After our drink we headed back to our hostel to watch the play from our window. We were looking forward to it and were kind of disappointed to find out that the whole thing was in Valencian, the local dialect, so we couldn't understand it! We watched it however, and before it started, about 50 girls in traditional Spanish dress were announced. We couldn't figure out exactly WHY they were so special, but we decided that it must have been something like the main people of Valencian society or even better, the competitors of the Ms. Valencia 2009 competition haha. From Arabs trading in the street and belly dancing to kings dining in castles, we got to see part of the history of the city we were visiting and even got to cap the play off with a fireworks show. Good thing we weren't so tired we wanted to sleep!

Once the crowd broke up, we were able to finally get some quiet and fell fast asleep until the next morning when the bright sun burst through our huge window and woke us up! Seeing as it was raining in San Sebastian, we were happy to be awoken in such a manner and happily got up early to take on the city. We started the day off with the required Starbucks and then headed off to an outdoor flea market, right next to the city's regular food market downtown. From gorgeous wooden fans with intricate designs on them and hand-made jewelry to old Spanish coins and stamps, we were just part of the massive crowd that flowed between booths. My favorite part of the entire market was when I was buying a ring (no suprise) and was asking the lady about the price and then was talking to my friend and the seller remarked on how good my English was. I kind of chuckled and said, 'Well, thank you, I would hope it is good because I am Americana!' to which she replied 'I don't beleive it! Your Spanish didn't sound like a forgeiner at all!'. I didn't know if she was serious or just trying to be a nice to a customer to get a better sale, but it gave me a laugh. At the main road we crossed and entered the historic Lonja de Seda (Silk Exchange) that was built in the 1480s and is now a UNESCO World Heritage Site. I've seen my fair share of Gothic buildings, but this was my first time seeing gargoyles, so I was pretty estatic!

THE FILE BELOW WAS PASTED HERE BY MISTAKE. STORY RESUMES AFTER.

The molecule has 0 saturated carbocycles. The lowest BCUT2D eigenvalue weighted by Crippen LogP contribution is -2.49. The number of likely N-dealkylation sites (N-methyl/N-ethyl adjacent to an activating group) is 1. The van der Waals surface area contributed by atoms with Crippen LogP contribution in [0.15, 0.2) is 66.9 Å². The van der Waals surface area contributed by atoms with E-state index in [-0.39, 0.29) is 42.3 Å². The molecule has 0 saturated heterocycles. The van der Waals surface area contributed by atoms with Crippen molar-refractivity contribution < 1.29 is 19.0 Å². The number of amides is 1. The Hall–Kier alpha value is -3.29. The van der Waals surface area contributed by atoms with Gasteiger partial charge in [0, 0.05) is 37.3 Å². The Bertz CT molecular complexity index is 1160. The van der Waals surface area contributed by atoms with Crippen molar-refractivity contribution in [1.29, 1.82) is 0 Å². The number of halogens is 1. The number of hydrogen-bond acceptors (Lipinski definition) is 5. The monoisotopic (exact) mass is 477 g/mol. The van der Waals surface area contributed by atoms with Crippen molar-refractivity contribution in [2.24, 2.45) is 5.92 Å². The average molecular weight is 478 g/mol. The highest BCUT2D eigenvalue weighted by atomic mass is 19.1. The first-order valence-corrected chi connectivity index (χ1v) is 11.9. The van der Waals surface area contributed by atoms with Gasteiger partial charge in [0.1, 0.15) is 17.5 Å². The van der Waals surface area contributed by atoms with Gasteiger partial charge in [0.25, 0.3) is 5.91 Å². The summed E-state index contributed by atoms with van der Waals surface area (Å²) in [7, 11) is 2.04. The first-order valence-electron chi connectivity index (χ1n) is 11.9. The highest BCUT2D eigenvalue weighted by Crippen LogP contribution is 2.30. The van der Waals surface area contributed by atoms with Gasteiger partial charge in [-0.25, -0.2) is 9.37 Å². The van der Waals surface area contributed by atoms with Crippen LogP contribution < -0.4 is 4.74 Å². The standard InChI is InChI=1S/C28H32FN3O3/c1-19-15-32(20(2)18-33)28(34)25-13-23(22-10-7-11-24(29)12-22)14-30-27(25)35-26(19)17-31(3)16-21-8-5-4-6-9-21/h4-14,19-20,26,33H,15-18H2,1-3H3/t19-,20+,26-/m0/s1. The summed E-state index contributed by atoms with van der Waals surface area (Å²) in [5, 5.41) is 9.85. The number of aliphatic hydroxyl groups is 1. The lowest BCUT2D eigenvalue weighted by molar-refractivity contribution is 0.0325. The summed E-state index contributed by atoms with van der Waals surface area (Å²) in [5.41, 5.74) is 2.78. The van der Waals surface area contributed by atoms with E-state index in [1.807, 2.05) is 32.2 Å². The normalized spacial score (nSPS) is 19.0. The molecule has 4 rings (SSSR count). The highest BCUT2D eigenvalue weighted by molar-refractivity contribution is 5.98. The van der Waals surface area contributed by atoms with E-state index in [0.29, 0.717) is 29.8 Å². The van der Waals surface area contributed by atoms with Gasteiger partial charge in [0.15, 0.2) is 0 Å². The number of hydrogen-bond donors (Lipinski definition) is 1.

After getting lost we fell upon a small plaza with a building that had snippets of famous Spanish works of art painted next to the real windows of the building. If you look closely at this picture, you will see that the 'windows' to the far right aren't really windows at all, but merely paintings made to look like them! I immediatley recognized one of the works as a Diego Velasquez painting (it's the one on the top right) I had seen in Madrid and was happy to be able to have some Spanish art knowlege seem useful although my friend Esther had no idea what I was referring to!

From this lost location we took a street that ended at an old watch tower and climbed to the top to catch a view of the area in hopes of figuring out where we were! It was a successful 50 stairs and when we came down we headed towards the 'river'. I put that in quotations because the 'river' is not really a river at all, but that is what it is referred to as. Valencia used to have a river running throug it, but after a vicious flood, the residents diverted the river through a different part of town, dried up the Turia River bed and filled it instead with parks, gardens and museums. We strolled through the 'river', dodging rollerbladers, listening to the bubblibg fountains in the gorgeous Turia gardens, and admiring the multiple sculpture peices scattered between the bridges. With all of the flowers, art pieces, musicians and fountains, my actual favorite part of the river bed was the playground. We accidentally walked into a gated play area with hundreds of kids playing on a very odd peice of play equipment. From far away we couldn't tell what it was, but as we walked around it, we realized it was a huge playground in the form of Jesus. Hahaha! You could slide down Jesus' hair or climb up the steps in his sandals. I couldn't help but love it and smile and think that only a super Catholic country would erect a Jesus playground! After 45 minutes of walking, we ended at the City of Sciences and Arts where Valencia houses its famous aquarium (the largest in Europe), a laserium (I dont even know what that means), a science museum and a IMAX/planetarium. The architecture of these buildings is very fluid and constrasts drastically with the old-feel of the city.

After about 5 miles of walking we were pooped and slowly dragged ourselves back to the hostel, where we immediatley passed out for an hour. We woke up on a mission and found a local restaurant for dinner and some local bars for the night. We did manage to sneak into an Irish pub where I sneaked a peak at some American Football, but spent most of the night in Spanish bars. Oddly enough, we were sipping our drinks when we were approached by a man who asked if we had been drinking earlier. Kind of put off, we replied 'no' and he said, 'yes you were, you ordered water and sprite at my bar earlier today!'. What are the odds we would see our waiter from 5 hours earlier at the same bar in downtown?? Although its the 3rd largest Spanish city, it seemed pretty small to us.